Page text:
Given how Gustav Mahler's music generated so much antipathy in his lifetime, with critics pulling out words like "grotesque" and many listeners suspecting the composer harbored horrid neuroses, it's not surprising that he decided to consult Sigmund Freud. But Mahler's famous four-hour meeting with the father of psychiatry in 1910 came about for somewhat less artistic reasons. "He was suffering from all these worries about his wife, Alma, running off with a younger man — which she did after Mahler died," said Marin Alsop, music director of the Baltimore Symphony Orchestra.
FEATURES
By Paul R. McHugh and Paul R. McHugh,SPECIAL TO THE SUN | August 23, 1998
It's over, nobody wins" is a verse from a Sinatra ballad about a love affair gone sour that one could apply to America's intellectual love affair with Freudian doctrine. What W.H. Auden once described as a "whole climate of opinion" proved, with experience, to be an ideological blunder typical of this century, producing more victims than victories.Oxford's Isaiah Berlin, in a powerful essay on political ideas of the 20th century, saw it all coming in 1949 when he identified a crucial shift from 19th century views about human nature.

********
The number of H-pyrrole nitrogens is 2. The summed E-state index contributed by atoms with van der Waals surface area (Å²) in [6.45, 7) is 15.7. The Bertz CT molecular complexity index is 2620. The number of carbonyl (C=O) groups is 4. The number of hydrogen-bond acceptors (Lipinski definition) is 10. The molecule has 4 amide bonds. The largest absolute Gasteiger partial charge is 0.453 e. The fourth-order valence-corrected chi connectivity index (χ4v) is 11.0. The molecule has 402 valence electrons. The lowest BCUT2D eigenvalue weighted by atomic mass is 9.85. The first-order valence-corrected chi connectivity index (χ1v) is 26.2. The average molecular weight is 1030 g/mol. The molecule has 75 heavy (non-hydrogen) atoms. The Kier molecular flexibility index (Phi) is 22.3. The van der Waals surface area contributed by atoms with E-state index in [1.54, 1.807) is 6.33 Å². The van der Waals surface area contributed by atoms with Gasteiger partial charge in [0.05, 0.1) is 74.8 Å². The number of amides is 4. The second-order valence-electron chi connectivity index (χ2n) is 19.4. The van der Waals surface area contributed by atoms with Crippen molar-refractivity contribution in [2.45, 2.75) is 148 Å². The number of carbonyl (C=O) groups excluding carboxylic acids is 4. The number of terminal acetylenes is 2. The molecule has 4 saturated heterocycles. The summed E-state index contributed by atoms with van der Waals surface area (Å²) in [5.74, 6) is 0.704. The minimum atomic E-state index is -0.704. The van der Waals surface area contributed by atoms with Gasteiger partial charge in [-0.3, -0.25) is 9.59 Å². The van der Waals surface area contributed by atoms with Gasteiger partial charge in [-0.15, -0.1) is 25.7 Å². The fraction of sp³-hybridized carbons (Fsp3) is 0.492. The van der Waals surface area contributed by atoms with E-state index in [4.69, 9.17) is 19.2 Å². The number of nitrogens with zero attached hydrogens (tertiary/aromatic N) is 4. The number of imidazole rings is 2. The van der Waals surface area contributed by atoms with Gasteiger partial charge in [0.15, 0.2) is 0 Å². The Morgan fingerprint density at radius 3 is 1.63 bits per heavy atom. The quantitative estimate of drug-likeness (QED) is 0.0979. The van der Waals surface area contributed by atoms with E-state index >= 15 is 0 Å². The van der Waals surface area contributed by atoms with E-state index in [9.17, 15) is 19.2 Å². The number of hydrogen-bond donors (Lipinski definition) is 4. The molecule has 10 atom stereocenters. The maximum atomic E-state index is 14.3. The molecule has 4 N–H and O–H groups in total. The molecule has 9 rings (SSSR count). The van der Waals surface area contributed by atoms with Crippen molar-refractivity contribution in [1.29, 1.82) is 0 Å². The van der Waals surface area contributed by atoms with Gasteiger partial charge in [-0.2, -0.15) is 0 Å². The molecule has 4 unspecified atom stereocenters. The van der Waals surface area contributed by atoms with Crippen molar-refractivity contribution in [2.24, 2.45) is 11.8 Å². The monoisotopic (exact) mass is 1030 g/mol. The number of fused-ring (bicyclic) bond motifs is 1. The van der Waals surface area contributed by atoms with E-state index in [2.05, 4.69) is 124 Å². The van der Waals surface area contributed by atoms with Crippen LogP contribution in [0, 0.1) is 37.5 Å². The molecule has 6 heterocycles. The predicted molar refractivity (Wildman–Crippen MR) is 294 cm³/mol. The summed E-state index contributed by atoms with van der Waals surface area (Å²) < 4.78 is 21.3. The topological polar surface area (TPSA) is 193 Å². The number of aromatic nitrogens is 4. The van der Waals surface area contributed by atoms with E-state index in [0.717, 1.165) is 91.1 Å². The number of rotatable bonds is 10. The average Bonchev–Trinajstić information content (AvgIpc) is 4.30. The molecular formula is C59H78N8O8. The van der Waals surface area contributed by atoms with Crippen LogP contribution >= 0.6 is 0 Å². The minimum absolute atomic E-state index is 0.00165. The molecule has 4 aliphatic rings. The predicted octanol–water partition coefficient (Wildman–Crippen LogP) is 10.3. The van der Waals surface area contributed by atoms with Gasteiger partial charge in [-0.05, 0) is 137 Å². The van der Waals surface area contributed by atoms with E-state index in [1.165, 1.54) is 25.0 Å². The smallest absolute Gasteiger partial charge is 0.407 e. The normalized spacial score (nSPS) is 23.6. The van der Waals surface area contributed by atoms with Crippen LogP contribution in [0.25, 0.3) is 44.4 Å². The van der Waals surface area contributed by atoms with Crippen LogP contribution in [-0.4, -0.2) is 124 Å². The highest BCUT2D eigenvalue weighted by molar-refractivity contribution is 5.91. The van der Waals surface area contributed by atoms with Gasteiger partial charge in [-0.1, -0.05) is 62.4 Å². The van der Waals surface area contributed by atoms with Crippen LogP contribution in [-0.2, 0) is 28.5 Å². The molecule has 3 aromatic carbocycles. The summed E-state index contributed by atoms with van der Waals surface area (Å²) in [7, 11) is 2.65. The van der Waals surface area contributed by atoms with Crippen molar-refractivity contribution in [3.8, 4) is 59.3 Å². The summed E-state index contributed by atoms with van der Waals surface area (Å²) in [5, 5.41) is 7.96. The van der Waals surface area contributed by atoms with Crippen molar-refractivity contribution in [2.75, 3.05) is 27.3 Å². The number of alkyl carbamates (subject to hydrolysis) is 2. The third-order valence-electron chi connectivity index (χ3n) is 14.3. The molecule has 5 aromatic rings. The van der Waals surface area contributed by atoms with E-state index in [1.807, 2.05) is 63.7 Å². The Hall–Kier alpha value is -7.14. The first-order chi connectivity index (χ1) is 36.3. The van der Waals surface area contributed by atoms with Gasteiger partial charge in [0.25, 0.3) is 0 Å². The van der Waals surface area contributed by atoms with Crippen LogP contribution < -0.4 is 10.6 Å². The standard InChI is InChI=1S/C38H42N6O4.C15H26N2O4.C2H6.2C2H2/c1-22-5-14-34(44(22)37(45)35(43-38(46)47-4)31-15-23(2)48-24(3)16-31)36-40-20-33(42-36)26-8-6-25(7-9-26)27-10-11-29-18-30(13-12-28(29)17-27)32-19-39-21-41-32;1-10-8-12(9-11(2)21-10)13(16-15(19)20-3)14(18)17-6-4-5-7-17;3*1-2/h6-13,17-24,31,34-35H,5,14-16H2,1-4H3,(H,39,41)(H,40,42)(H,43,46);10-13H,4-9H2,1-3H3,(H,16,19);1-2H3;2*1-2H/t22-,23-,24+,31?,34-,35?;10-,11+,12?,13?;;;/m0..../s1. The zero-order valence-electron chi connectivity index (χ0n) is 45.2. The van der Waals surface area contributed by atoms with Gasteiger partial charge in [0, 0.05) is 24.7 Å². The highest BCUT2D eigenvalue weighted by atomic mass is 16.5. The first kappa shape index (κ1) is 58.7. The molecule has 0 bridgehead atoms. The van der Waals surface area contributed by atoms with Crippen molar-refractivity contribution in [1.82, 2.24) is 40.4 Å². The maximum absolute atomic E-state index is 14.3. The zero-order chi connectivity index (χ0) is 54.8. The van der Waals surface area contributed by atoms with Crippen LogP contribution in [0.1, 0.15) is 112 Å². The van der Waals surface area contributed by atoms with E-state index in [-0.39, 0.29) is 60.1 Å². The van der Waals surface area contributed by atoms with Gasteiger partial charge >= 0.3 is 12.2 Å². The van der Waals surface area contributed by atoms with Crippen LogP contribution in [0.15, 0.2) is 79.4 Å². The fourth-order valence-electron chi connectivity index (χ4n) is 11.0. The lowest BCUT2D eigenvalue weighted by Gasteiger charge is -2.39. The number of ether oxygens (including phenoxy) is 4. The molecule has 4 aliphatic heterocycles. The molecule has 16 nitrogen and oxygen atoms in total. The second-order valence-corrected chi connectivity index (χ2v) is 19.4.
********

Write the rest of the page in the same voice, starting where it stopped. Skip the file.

NEWS
April 18, 2009
CLEMENT FREUD, 84 Writer, politician, grandson of Sigmund Freud Clement Freud, a grandson of Sigmund Freud who became a well-known writer, politician and urbane regular on British radio, died Wednesday at his home in London. The cause of death was not announced. He was best known from his three decades appearing on the BBC game show Just a Minute, in which panelists compete to see who can talk the longest without hesitation, deviation or repetition. Mr. Freud's well-stocked vocabulary and his slow, deadpan speech made him a master of the game.
FEATURES
By Kathryn R. Markham | August 28, 1994